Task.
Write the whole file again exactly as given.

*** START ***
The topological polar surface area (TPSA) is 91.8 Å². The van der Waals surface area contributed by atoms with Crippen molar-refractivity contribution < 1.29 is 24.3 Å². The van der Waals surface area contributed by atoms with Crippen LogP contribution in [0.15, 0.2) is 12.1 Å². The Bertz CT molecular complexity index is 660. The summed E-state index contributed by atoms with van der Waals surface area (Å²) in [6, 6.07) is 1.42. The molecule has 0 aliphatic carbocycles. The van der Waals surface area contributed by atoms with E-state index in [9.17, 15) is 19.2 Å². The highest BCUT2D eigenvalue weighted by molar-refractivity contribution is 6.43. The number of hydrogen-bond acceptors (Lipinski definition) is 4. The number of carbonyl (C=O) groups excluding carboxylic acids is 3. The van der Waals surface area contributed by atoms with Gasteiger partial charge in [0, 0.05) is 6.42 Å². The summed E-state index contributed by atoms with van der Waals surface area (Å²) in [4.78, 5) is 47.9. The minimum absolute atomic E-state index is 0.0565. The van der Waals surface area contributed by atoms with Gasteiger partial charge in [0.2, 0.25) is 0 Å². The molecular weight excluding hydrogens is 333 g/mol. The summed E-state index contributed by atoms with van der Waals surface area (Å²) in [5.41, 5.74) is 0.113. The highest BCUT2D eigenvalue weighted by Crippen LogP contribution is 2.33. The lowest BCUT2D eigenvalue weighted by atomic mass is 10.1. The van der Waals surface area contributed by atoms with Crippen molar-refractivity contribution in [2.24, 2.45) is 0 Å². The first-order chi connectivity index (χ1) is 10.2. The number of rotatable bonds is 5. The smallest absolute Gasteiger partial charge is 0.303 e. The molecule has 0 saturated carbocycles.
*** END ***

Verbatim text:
The topological polar surface area (TPSA) is 91.8 Å². The van der Waals surface area contributed by atoms with Crippen molar-refractivity contribution < 1.29 is 24.3 Å². The van der Waals surface area contributed by atoms with Crippen LogP contribution in [0.15, 0.2) is 12.1 Å². The Bertz CT molecular complexity index is 660. The summed E-state index contributed by atoms with van der Waals surface area (Å²) in [6, 6.07) is 1.42. The molecule has 0 aliphatic carbocycles. The van der Waals surface area contributed by atoms with E-state index in [9.17, 15) is 19.2 Å². The highest BCUT2D eigenvalue weighted by molar-refractivity contribution is 6.43. The number of hydrogen-bond acceptors (Lipinski definition) is 4. The number of carbonyl (C=O) groups excluding carboxylic acids is 3. The van der Waals surface area contributed by atoms with Gasteiger partial charge in [0, 0.05) is 6.42 Å². The summed E-state index contributed by atoms with van der Waals surface area (Å²) in [4.78, 5) is 47.9. The minimum absolute atomic E-state index is 0.0565. The van der Waals surface area contributed by atoms with Gasteiger partial charge in [0.2, 0.25) is 0 Å². The molecular weight excluding hydrogens is 333 g/mol. The summed E-state index contributed by atoms with van der Waals surface area (Å²) in [5.41, 5.74) is 0.113. The highest BCUT2D eigenvalue weighted by Crippen LogP contribution is 2.33. The lowest BCUT2D eigenvalue weighted by atomic mass is 10.1. The van der Waals surface area contributed by atoms with Crippen molar-refractivity contribution in [2.24, 2.45) is 0 Å². The first-order chi connectivity index (χ1) is 10.2. The number of rotatable bonds is 5. The smallest absolute Gasteiger partial charge is 0.303 e. The molecule has 0 saturated carbocycles.